Pogba is reported to be about to become the world’s second 100-million-euro player. The reported transfer fee has raised eyebrows, but there are several factors to take into account when assessing whether he is worth it.
The transfer fee that is about to be paid for the Frenchman’s services – reported to be more than 115 million euros ($127 million) – has caused quite a stir in the football world, as fans and pundits alike express their views on what is the second transfer deal to surpass the 100-million-euro mark, after Gareth Bale’s move from English side Tottenham to Real Madrid in 2013, with many describing it as outrageous. However, many critics have failed to take a few aspects into account.
European football clubs are among the richest sporting institutions on the planet. According to Forbes, as of last year, three of the five most valuable teams in the world are football clubs, with Real Madrid in first place and, Barcelona and Manchester United at fourth and fifth place respectively. It is no coincidence that these three clubs are also responsible for four of the top five transfers ever, with Gonzalo Higuan’s transfer to Juventus being the exception.
It makes sense from a financial point of view. In order to increase their global appeal, thus enhancing their money-making status, clubs have to compete for silverware. And with football becoming ever more demanding due to a growing number of games being played per season by the top clubs, this requires keeping a larger number of top quality players under contract than ever before.
Furthermore, clubs in Europe have seen their financial prowess grow steadily over the past two decades, which has resulted in them having more cash to spend on players and staff. The Deloitte Football Money League suggests that Manchester United’s income has increased by more than a 100 percent since the 1999-00 season, from 217.2 million 16 years ago euros to 519.5 last season. There’s hardly a co-relation with the world’s record transfer fee,whch has jumped by less than 34 percent during the same period.
Once a club generates more money, it also means that the transfer fees it pays make up a smaller portion o the club’s balance. Pogba’s reported transfer fee would amount to just 23 percent of the club’s revenue, while Gareth Bale’s 2013 transfer was a mere 18 percent of Real Madrid’s total income. As a point of comparison, previous transfer-fee record holder Zinedine Zidane’s price amounted to more than 54 percent of Real Madrid’s income in 2001. Four out of five of the top transfers in terms of fee divided by the club’s total income took place between 1999 and 2001. So in that regard, believe it or not, clubs are actually going about their transfer business in a muc more sensible manner than they did at the beginning of the 21st century.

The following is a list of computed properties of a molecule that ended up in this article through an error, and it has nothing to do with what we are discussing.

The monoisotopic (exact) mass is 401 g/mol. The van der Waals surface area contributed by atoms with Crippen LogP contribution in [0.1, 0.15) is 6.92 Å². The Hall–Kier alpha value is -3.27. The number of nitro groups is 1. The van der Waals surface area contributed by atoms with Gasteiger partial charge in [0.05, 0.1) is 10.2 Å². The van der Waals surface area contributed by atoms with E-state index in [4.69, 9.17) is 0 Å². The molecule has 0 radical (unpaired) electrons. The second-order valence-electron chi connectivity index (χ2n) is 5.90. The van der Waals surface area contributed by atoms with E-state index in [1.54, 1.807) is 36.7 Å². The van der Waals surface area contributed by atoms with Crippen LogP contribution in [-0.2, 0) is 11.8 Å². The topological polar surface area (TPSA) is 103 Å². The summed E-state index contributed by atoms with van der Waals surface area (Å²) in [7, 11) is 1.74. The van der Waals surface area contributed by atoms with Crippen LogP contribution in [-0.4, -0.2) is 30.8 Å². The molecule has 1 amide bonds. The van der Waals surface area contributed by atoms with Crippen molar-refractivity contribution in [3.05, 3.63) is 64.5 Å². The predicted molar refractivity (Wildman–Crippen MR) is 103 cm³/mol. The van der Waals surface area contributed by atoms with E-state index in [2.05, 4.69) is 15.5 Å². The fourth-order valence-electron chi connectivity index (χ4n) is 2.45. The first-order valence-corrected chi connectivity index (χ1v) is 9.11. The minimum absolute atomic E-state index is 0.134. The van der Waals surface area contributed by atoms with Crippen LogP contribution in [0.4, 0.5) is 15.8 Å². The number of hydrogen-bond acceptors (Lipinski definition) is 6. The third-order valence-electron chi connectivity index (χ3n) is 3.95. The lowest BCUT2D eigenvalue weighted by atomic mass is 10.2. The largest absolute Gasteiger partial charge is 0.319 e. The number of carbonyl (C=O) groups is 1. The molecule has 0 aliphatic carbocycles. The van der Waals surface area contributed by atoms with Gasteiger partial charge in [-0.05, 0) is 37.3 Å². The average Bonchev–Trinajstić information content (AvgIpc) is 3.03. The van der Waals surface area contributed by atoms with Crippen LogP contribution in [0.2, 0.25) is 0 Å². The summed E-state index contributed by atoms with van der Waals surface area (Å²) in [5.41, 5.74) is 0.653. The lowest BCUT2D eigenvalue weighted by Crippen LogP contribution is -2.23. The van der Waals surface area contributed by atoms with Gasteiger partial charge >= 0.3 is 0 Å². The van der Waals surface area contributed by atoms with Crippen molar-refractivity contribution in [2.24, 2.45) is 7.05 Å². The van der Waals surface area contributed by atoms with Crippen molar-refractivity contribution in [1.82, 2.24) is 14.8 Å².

Huge financial potential
Such transfers also bring with them huge potential in terms of generating revenue. Pogba’s superstar status is bound to generate large amounts of money for the club, especially given the fact the Red Devils are also reported to have purchased the French midfielder’s image rights. According to reports in the UK, Manchester United expect Pogba to generate a hefty 40 million pounds (47 million euros, $52 million) a year for the club, figure that would cover the player’s transfer fee in less than three years.
And then there’s the prospect of a future transfer fee. While Pogba is already one of the world’s top midfield players, he is only 23, which probably means he will develop his game even further in the years to come. If that turns out to be the case, the likes of Real Madrid and Barcelona can be expected to start their pursuing antics. This is not a new experience for Manchester United, after the club sold Cristiano Ronaldo for a then-record of 94 million euros back in 2009. If the Spanish giants come calling at some point, a fee of at least 50 percent more than that may not be all that far-fetched.
While the reported sum of money that will be invested in Pogba is unhead of, the bigger picture suggests that the deal actually makes sense for Manchester United in financial terms. Now there’s just the small matter of the French midfielder justifying it on the pitch.